Federal Way's Floyd Little officially a football Hall of Famer

Federal Way resident Floyd Little was inducted into the Pro Football Hall of Fame Saturday in Canton, Ohio. Little was a star running back for the Denver Broncos in the 1960s and
Federal Way resident Floyd Little was inducted into the Pro Football Hall of Fame Saturday in Canton, Ohio. Little was a star running back for the Denver Broncos in the 1960s and '70s.
— image credit: Photo courtesy Pro Football Hall of Fame

Federal Way resident Floyd Little is now officially a Hall of Famer. The former Denver Bronco great was enshrined in the Pro football Hall of Fame Saturday at Fawcett Stadium in Canton, Ohio.

Little, a running back, is just the third member of the Denver Broncos to be inducted into the Hall of Fame.

“It’s about time,” Vice President Joe Biden said in a taped message. “In addition to being an incredible ballplayer, you’ve always been a great guy. Congratulations from all your fans, you’re where you’re supposed to be.”

Little was presented to the Hall of Fame by his son Marc with a 3-minute, pretaped speech.

But it was Little himself who stole the show with the most powerful speech among the group of seven inductees that included Jerry Rice and Emmitt Smith.

After thanking his faith, every member of his family, his coaches, many of his former teammates and the people who worked on getting him elected, Little concluded his 9 minute, 20 second speech with an uplifting message to underdogs everywhere.

“The road is always not so easy,” Little said. “I remember being a strong but angry young man in school. When I took my strength away, that became my weakness. After being kicked out of school, I reached an impasse in my life.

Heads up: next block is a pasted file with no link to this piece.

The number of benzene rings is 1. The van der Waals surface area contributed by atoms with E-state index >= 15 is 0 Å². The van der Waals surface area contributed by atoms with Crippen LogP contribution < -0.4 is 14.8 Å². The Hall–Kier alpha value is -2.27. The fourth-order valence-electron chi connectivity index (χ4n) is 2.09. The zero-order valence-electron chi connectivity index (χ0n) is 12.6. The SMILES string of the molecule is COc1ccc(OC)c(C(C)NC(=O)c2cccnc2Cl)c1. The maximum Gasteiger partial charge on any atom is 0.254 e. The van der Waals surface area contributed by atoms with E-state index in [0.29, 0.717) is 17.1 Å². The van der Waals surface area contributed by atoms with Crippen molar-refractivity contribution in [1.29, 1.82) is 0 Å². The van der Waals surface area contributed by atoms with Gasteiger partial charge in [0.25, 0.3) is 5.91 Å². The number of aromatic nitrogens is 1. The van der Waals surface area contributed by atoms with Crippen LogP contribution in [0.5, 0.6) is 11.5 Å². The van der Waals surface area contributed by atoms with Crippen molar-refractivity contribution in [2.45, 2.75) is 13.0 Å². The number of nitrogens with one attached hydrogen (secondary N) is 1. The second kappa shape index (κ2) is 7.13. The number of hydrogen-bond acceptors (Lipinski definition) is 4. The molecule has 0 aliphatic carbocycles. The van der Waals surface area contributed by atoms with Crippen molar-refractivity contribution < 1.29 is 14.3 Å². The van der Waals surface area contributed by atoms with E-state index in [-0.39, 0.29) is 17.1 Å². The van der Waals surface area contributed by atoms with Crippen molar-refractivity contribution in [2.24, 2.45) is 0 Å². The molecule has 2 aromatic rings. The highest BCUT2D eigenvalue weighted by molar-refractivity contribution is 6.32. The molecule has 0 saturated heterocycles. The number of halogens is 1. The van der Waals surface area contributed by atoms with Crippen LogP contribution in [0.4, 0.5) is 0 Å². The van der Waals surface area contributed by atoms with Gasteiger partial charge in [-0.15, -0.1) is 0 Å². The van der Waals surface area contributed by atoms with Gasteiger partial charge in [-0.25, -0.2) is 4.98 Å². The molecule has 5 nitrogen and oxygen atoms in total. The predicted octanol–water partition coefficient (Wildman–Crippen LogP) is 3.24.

“Everything was done. My hopes were shattered and done. And then I had a vision from my late father that came to me and said, Floyd, I’ve chosen you to take my place, to do what I could not do, and to finish what I could not finish. I came to myself. With the help of those who saw the good in me, I was re-enrolled back in school with determination. Not only did I become the president of my class, but I started my journey as a leader in everything that I did, and I never looked back.

“I want to encourage you, every student, every athlete, every person who will hear my voice: Don’t listen to the naysayers,” Little said. “I had plenty of those. Don’t listen to those who will judge you for your rough edges. Don’t focus on your weakness so you won’t become a victim. Find the goodness in you that says: Yes I can!”

On the field, Little led the Broncos in rushing for a club-record seven consecutive seasons, including in 1971 when he captured the NFL’s rushing title with 1,133 yards.

In 117 career games, Little posted 43 touchdowns, 215 receptions for 2,418 yards with nine touchdowns, 104 kickoff returns for 2,523 yards, and 81 punt returns for 893 yards with two touchdowns.

Little was also one of the best college running backs of his era while playing at Syracuse. He was a three-time All-American, following Jim Brown and the late Ernie Davis.

Little will also be pictured on the Broncos’ 2010 media guide. The cover shows two black-and-white images of Little during his playing days in Denver.

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